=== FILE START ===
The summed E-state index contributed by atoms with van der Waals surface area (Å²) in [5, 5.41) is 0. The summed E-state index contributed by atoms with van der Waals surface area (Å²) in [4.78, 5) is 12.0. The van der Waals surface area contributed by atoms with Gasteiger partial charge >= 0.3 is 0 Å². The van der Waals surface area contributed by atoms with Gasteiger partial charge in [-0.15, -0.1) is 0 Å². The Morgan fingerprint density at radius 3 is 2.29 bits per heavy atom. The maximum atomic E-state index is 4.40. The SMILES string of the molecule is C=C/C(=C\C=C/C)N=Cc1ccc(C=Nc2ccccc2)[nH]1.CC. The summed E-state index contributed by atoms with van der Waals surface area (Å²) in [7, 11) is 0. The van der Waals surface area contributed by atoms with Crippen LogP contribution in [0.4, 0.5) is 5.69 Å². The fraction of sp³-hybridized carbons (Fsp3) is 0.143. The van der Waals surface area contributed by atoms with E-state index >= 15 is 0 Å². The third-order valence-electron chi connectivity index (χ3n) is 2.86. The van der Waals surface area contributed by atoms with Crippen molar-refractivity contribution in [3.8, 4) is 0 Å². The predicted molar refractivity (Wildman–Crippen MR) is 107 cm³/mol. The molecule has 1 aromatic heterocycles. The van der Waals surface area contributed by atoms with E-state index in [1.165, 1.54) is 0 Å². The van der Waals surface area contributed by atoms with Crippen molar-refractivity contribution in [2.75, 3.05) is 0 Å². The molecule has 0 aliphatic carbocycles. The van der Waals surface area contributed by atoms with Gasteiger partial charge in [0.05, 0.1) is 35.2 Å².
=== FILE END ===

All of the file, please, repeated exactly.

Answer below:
The summed E-state index contributed by atoms with van der Waals surface area (Å²) in [5, 5.41) is 0. The summed E-state index contributed by atoms with van der Waals surface area (Å²) in [4.78, 5) is 12.0. The van der Waals surface area contributed by atoms with Gasteiger partial charge >= 0.3 is 0 Å². The van der Waals surface area contributed by atoms with Gasteiger partial charge in [-0.15, -0.1) is 0 Å². The Morgan fingerprint density at radius 3 is 2.29 bits per heavy atom. The maximum atomic E-state index is 4.40. The SMILES string of the molecule is C=C/C(=C\C=C/C)N=Cc1ccc(C=Nc2ccccc2)[nH]1.CC. The summed E-state index contributed by atoms with van der Waals surface area (Å²) in [7, 11) is 0. The van der Waals surface area contributed by atoms with Crippen LogP contribution in [0.4, 0.5) is 5.69 Å². The fraction of sp³-hybridized carbons (Fsp3) is 0.143. The van der Waals surface area contributed by atoms with E-state index >= 15 is 0 Å². The third-order valence-electron chi connectivity index (χ3n) is 2.86. The van der Waals surface area contributed by atoms with Crippen molar-refractivity contribution in [3.8, 4) is 0 Å². The predicted molar refractivity (Wildman–Crippen MR) is 107 cm³/mol. The molecule has 1 aromatic heterocycles. The van der Waals surface area contributed by atoms with E-state index in [1.165, 1.54) is 0 Å². The van der Waals surface area contributed by atoms with Crippen molar-refractivity contribution in [2.75, 3.05) is 0 Å². The molecule has 0 aliphatic carbocycles. The van der Waals surface area contributed by atoms with Gasteiger partial charge in [0.05, 0.1) is 35.2 Å².